ASER 2021: The Pandemic Widens the Gap
- The percentage of children aged 6-14 not enrolled in any school in India rose to 4.6 percent in ASER 2020 and 2021 from 2.5 percent in the pre-pandemic survey, ASER 2018.
- Sharper rise in percentage of younger children (aged 6-10) not enrolled in school, as per ASER 2021 (over ASER 2018) than older children (aged 11-14).
- Decline in 15-16-year-olds not enrolled in school from 12 percent in ASER 2018 to 6.6 percent in ASER 2021.
- A higher percentage of students have enrolled in government schools since the onset of Covid-19 pandemic than were enrolled before it.
- Decline in private school enrollment is a reversal of trend seen between 2006 to 2014 which saw a steady increase in private school enrollment.
- ASER notes a steady increase in children taking private tuitions in 2020 and 2021 (during the pandemic) vs 2018 (before the pandemic).
- The increase in children taking private tuitions is sharpest among children from disadvantaged households.
The Covid-19 pandemic has had a profound impact on the world. It has affected healthcare, supply chains, trade, economy, and employment among others. The pandemic has also affected the field of education. Sharp rise in cases around the world in various waves, forced schools, colleges, and universities to suspend in-person classes and move to learn-from-home using the internet. The suspension of in-person classes brought with it newer challenges for students, teachers, and educational institutions alike. For some students in rural India, the pandemic may have increased the gap between those who have access to electronic devices (smartphones, laptops etc.) to access instruction from home and those who don’t. For other students from disadvantaged households, it may have made it harder to enroll in schools.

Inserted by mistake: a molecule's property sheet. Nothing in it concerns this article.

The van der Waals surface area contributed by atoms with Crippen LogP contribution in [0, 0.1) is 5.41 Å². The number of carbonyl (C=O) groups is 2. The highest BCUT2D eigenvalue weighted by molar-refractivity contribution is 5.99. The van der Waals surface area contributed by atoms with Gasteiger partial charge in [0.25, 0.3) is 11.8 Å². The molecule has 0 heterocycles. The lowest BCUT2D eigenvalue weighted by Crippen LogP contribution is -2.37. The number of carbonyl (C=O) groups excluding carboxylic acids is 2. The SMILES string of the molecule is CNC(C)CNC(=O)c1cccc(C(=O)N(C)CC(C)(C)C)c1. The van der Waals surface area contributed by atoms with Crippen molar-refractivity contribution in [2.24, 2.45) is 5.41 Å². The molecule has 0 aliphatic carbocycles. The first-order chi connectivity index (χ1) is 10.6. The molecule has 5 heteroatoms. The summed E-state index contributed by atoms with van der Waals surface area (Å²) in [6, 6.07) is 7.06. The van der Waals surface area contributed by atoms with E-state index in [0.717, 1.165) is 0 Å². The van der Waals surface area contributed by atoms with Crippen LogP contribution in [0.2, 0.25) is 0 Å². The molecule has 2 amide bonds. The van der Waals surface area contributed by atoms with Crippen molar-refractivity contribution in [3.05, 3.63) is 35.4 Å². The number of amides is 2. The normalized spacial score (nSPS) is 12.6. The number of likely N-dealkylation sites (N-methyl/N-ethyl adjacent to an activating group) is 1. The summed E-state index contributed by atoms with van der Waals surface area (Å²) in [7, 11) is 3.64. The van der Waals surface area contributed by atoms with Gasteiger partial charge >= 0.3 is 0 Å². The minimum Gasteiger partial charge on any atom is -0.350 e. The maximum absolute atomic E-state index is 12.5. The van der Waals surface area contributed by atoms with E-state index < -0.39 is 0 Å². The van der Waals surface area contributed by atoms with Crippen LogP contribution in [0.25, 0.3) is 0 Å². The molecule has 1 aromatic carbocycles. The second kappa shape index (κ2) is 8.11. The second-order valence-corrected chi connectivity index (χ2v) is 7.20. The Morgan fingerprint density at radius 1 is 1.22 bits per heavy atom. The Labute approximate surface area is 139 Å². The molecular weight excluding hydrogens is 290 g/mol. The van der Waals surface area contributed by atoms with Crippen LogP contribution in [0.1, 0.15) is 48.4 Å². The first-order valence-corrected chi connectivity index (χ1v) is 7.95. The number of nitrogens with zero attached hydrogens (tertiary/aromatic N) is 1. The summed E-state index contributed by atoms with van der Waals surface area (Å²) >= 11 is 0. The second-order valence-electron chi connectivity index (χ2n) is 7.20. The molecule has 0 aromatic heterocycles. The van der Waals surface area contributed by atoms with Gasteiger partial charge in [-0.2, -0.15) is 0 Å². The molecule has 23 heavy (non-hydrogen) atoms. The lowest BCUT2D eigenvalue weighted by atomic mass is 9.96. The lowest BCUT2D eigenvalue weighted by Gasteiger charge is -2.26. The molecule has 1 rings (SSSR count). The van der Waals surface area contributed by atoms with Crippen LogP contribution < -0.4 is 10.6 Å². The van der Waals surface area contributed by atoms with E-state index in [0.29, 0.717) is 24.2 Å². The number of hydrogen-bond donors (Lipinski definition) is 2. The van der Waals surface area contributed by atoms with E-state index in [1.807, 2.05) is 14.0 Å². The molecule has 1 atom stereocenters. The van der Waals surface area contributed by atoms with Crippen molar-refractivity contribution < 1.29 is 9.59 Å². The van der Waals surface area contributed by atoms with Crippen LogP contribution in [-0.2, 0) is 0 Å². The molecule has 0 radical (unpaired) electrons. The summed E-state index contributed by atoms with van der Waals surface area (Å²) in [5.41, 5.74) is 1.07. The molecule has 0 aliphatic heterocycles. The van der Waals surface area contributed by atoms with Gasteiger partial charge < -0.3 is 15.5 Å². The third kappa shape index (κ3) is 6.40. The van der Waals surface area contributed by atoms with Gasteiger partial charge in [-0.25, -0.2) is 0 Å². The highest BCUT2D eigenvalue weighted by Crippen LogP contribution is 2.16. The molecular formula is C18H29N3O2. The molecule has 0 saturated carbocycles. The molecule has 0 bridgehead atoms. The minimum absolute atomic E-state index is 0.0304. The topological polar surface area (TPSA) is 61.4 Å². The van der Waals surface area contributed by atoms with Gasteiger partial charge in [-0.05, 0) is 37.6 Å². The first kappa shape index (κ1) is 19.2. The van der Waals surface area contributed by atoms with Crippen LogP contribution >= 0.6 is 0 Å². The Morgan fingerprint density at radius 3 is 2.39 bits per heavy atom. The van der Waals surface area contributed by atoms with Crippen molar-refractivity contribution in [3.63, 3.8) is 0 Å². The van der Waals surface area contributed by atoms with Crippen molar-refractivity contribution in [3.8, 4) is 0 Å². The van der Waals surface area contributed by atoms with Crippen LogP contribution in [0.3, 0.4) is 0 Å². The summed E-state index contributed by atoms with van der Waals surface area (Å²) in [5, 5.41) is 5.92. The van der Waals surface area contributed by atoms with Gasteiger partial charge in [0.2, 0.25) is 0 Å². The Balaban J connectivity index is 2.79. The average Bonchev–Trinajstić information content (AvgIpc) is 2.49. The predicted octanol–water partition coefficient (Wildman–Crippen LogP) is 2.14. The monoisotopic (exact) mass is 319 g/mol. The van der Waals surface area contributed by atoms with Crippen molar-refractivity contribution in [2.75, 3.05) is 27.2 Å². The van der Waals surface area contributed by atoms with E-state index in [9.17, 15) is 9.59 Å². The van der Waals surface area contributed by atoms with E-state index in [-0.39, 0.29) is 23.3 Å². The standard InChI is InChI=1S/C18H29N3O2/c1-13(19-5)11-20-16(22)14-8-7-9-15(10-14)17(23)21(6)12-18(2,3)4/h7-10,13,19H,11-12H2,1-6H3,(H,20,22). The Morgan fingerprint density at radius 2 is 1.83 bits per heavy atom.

In September 2021, we looked at how the pandemic had affected regular schooling in the country in a Picture This post. Using the Oxford Covid-19 Government Response Tracker, we compared the status of schools in India with the rest of the world. According to the tracker, between January 1, 2021, and September 1, 2021, Indian schools functioned normally for only 11 percent of the days while the remaining 89 percent of the days saw some form of restrictions on some schools, if not outright closure.
The recently released Annual Status of Education Report (ASER) (Rural) 2021 delves deeper and tries to answer how Covid-19 affected schools, students, families, and learning.